By Patrick FrenchKnopf
While recently rereading The Enigma of Arrival, considered by many to be Sir Vidia Naipaul’s masterpiece, I was struck all over again by the breathtakingly observant operations of his eye and brain. In a novel that is so plainly autobiographical as to be scarcely classified as fiction, he describes the atmosphere and context of his home on Salisbury Plain in Wiltshire, and the many obvious contrasts—as well as surprising comparisons—it affords to his native Trinidad. One comes to know the lives and characters of all the workers and servants on the landed estate of which the author’s cottage is a peripheral part, and when he introduces other real-life characters, such as the novelist Anthony Powell and the reclusive ’20s survivor Stephen Tennant, Naipaul’s landlord, there is no attempt at disguise; many are given their real first names. So great was my absorption in Sir Vidia’s descriptions of the grain and contour of southern England, and the habits and vernacular of its people, that an immensely salient detail escaped me until I was almost closing the book. The narrator’s domestic arrangements are often touched upon, as are his everyday encounters with other human beings. But he is evidently a bachelor, or at any rate a person living on his own—whereas for the entire period of Naipaul’s residence in Wiltshire, as for many decades of his life, he was married to the late Patricia Hale.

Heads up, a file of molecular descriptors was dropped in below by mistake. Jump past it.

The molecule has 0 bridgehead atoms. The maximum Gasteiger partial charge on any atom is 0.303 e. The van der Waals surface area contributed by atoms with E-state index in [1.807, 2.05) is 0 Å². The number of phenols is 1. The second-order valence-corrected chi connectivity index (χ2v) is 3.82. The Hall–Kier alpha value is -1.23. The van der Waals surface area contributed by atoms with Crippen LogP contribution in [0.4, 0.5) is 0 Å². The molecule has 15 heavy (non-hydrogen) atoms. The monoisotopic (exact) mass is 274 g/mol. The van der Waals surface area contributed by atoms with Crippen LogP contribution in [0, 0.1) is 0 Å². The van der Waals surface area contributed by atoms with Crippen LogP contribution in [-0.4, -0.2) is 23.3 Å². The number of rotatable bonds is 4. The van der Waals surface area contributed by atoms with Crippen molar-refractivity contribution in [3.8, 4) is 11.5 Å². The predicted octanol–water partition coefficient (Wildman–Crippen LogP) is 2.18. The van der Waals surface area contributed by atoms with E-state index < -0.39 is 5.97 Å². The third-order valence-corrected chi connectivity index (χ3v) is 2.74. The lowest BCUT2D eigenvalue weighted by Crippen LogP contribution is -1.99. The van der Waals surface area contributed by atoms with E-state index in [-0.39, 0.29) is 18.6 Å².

It isn’t very profitable to inquire whether she might have felt hurt by this kind of literary neglect, indeed airbrushing. The reception of Patrick French’s astonishing (and astonishingly authorized) biography has already focused very considerably on the ways in which Naipaul maltreated his wife, not only through his extensive resort to the services of prostitutes and his long-running affair with another woman, but through what might be called a sustained assault on her self-respect:
Vidia’s unconscious hope may have been that if he were sufficiently horrible to Pat, she might disappear. Alone in her room at the cottage, she dutifully recorded his insults … “He has not enjoyed making love to me since 1967 [the entry is for 1973]”; “You know you are the only woman I know who has no skill. Vanessa paints, Tristram’s wife paints, Antonia, Marigold Johnson” … Even when she was alone, Pat felt she had failed her husband. After going up to London to watch a play with Antonia, Francis and Julian Jebb, she concluded that while she was there she had “lived up to Vidia’s dictum: ‘You don’t behave like a writer’s wife. You behave like the wife of a clerk who has risen above her station.’”